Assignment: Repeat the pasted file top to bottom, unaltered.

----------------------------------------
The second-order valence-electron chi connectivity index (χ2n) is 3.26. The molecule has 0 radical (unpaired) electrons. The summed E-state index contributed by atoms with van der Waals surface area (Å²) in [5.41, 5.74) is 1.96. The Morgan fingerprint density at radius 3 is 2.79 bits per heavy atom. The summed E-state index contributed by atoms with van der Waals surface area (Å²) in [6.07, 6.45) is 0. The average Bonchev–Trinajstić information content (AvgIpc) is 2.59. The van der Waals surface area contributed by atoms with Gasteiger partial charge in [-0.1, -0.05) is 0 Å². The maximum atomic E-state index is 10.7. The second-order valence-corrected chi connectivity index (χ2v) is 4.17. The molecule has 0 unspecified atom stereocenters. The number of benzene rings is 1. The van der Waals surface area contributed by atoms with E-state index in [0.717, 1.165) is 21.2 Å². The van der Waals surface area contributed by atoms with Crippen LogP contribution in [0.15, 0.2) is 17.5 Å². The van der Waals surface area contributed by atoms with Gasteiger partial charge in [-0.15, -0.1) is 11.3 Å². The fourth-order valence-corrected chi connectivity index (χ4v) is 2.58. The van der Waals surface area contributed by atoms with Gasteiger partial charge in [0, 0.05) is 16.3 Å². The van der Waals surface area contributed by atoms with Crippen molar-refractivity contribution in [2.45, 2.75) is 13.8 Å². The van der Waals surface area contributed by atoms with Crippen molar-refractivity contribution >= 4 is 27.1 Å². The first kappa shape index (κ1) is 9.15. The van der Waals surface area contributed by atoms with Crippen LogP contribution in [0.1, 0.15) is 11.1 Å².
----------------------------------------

The second-order valence-electron chi connectivity index (χ2n) is 3.26. The molecule has 0 radical (unpaired) electrons. The summed E-state index contributed by atoms with van der Waals surface area (Å²) in [5.41, 5.74) is 1.96. The Morgan fingerprint density at radius 3 is 2.79 bits per heavy atom. The summed E-state index contributed by atoms with van der Waals surface area (Å²) in [6.07, 6.45) is 0. The average Bonchev–Trinajstić information content (AvgIpc) is 2.59. The van der Waals surface area contributed by atoms with Gasteiger partial charge in [-0.1, -0.05) is 0 Å². The maximum atomic E-state index is 10.7. The second-order valence-corrected chi connectivity index (χ2v) is 4.17. The molecule has 0 unspecified atom stereocenters. The number of benzene rings is 1. The van der Waals surface area contributed by atoms with E-state index in [0.717, 1.165) is 21.2 Å². The van der Waals surface area contributed by atoms with Crippen LogP contribution in [0.15, 0.2) is 17.5 Å². The van der Waals surface area contributed by atoms with Gasteiger partial charge in [-0.15, -0.1) is 11.3 Å². The fourth-order valence-corrected chi connectivity index (χ4v) is 2.58. The van der Waals surface area contributed by atoms with Gasteiger partial charge in [0, 0.05) is 16.3 Å². The van der Waals surface area contributed by atoms with Crippen molar-refractivity contribution in [2.45, 2.75) is 13.8 Å². The van der Waals surface area contributed by atoms with Crippen molar-refractivity contribution >= 4 is 27.1 Å². The first kappa shape index (κ1) is 9.15. The van der Waals surface area contributed by atoms with Crippen LogP contribution in [0.1, 0.15) is 11.1 Å².